Comments

David Thompson Posted:
So very, very true. It beggars belief that we consider ourselves to be a developed nation when so much of our economy is based on selling milk powder or logs. BTW, I own a Plinius amplifier (my second) that drives a set of Theophany speakers.
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David Thompson Posted:
A robust but sobering report. It concerns me that confidence is rising, yet sales and exports are down and "manufacturers and exporters are still lagging behind other sectors". Surely we should wait until we're earning more money before we start spending more?
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siemens Posted:
Yes true! The only thing that will never die in this world is the nature and its science behind it. Great post.
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Kieran Ormandy Posted:
Thanks for the question Steven, Germany has seen increases in manufacturing employment since 2009, and Switzerland has had stable manufacturing employment between 2006 – 2011, even in the face of ongoing Euro-zone issues. Korea has seen increases in manufacturing employment since 2008 and Israel experienced large increases since 1998, while being stable over the last 4 years. Singapore has had increases in manufacturing employment over the last two years. These countries all value their manufacturing sectors and work to protect them, this is reflected in the above numbers and their performance through the GFC. Note data around the above examples was sourced from OECD labour market stats.
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John Walley Posted:
Point one: you should have no doubt what our Association says publically represent the views of our members. Point two: we don’t knee jerk responses, if you trace back our comments around NZPower you will see them link all the way back to our research in 2004 and 2005. All that material is fully linked from our comments above. Point three: you will note our comments on major users, sadly the same advantage does not accrue to smaller industrial users. The perverse incentives of the LRMC approach in all this are well known. Point four: the NZMEA is not like any other Association in New Zealand we admit only manufacturers and exporters into membership, and our public expressions are the views of that restricted membership.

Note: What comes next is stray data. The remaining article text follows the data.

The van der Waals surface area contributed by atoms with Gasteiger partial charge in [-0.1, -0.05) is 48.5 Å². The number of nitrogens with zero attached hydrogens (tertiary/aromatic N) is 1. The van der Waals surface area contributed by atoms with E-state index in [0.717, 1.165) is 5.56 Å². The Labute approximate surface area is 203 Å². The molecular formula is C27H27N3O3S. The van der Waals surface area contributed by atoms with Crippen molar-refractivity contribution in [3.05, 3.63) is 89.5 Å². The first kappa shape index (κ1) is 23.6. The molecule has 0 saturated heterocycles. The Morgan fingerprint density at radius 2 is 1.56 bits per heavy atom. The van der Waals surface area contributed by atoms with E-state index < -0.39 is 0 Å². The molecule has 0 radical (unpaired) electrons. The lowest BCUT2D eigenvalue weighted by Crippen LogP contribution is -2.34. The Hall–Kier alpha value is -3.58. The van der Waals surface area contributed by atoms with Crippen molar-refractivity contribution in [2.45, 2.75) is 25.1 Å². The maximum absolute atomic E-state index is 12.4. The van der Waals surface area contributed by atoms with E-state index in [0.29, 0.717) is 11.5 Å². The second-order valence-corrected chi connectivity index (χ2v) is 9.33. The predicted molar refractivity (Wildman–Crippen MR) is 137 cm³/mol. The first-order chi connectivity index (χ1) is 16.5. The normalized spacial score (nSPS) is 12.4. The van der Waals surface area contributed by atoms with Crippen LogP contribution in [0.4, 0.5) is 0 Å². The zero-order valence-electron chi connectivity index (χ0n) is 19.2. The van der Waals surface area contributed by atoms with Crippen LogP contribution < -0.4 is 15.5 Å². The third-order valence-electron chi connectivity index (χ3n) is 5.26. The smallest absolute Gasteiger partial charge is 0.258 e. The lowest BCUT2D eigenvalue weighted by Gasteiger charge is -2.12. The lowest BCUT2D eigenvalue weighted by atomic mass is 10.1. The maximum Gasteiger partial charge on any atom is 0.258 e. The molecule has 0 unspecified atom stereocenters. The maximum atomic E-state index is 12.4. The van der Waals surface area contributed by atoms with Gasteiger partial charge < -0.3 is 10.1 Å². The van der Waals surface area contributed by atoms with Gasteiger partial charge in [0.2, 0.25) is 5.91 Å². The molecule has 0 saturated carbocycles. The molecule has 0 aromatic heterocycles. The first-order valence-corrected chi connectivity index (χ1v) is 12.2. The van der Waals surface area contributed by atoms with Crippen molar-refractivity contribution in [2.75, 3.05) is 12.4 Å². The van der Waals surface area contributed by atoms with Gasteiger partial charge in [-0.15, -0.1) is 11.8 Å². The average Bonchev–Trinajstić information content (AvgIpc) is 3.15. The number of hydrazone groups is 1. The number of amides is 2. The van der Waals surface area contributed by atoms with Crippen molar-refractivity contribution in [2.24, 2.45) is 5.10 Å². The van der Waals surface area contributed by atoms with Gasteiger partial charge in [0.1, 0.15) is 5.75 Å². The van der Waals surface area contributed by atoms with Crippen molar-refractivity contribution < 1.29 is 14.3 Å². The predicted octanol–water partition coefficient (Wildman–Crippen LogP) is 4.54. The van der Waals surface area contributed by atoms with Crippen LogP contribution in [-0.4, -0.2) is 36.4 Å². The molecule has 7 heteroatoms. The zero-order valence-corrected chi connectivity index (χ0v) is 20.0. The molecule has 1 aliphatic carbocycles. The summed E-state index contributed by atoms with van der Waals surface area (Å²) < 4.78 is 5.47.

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7/3/14

Exporters feeling better but cautious


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The latest New Zealand Manufacturers and Exporters Association (NZMEA) Survey of Business Conditions completed during February 2014, shows total sales in January 2014 increased 10.0% (year on year export sales increased by 32.56% with domestic sales decreasing 5.17%) on January 2013.

The NZMEA survey sample this month covered NZ$342m in annualised sales, with an export content of 49%.

Net confidence was at 21, down on December’s result of 30.

The current performance index (a combination of profitability and cash flow) is at 98.7, down from 101.7 in December, the change index (capacity utilisation, staff levels, orders and inventories) was at 102, down from 103 in the last survey, and the forecast index (investment, sales, profitability and staff) is at 107.17, up on Decembers result of 103.67. Anything less than 100 indicates a contraction.

Constraints reported were 57% markets, 36% production capacity and 7% skilled staff.

Productivity for January was unchanged on last month.

Staff numbers January increased year on year by 0.93%.

All staff segments, tradespersons, operators/labourers, supervisors, managers and professional/scientists, reported a moderate shortage for January.

“This month continues the trend we have been seeing through recent months, with exports gaining ground and domestic sales falling. Some of this export improvement can be attributed to some particularly large respondents reporting significant year on year increases. Things are starting to look better on the surface, but many are still cautious,” says NZMEA Chief Executive John Walley.

“Indexes are again fairly mixed, with net confidence and performance down, while the forecast index improved.”

“Concern remains around our overvalued currency and the absence of any policy response, reducing margins and putting import competing manufacturers under price pressure. The signalled OCR increases by the Reserve Bank of New Zealand (RBNZ) over the coming months have the potential to make this worse.”

“There are other macro-prudential tools which can be adopted alongside the OCR to tackle inflation in the domestic sector without deflating the tradable sector further by appreciating our currency. For example, the LVR addition to the other macro-prudential tools now available to the RBNZ have shown some excellent traction, adding income to debt restrictions would provide a further and focused intervention tool to control debt that would not have the exchange rate kicker. Holding off on interest rates until the world gets back to normal would support the traded sector.”

”It is worth remembering that even with Terms of Trade at a 40 year high, rising 2.7% on the last quarter, largely driven by high export prices for our main commodities, we still struggle to balance our external position. Our trade balance has improved, from a negative trend throughout 2012 and the first half of 2013; to a trade surplus of $320m in January this year but our net external debt remains high at $144,426m, and our current account deficit is predicted to increase in the future.”

 

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tags: survey, manufacturing, exports, sales, confidence, rbnz, index, staff, investment, domestic, terms of trade

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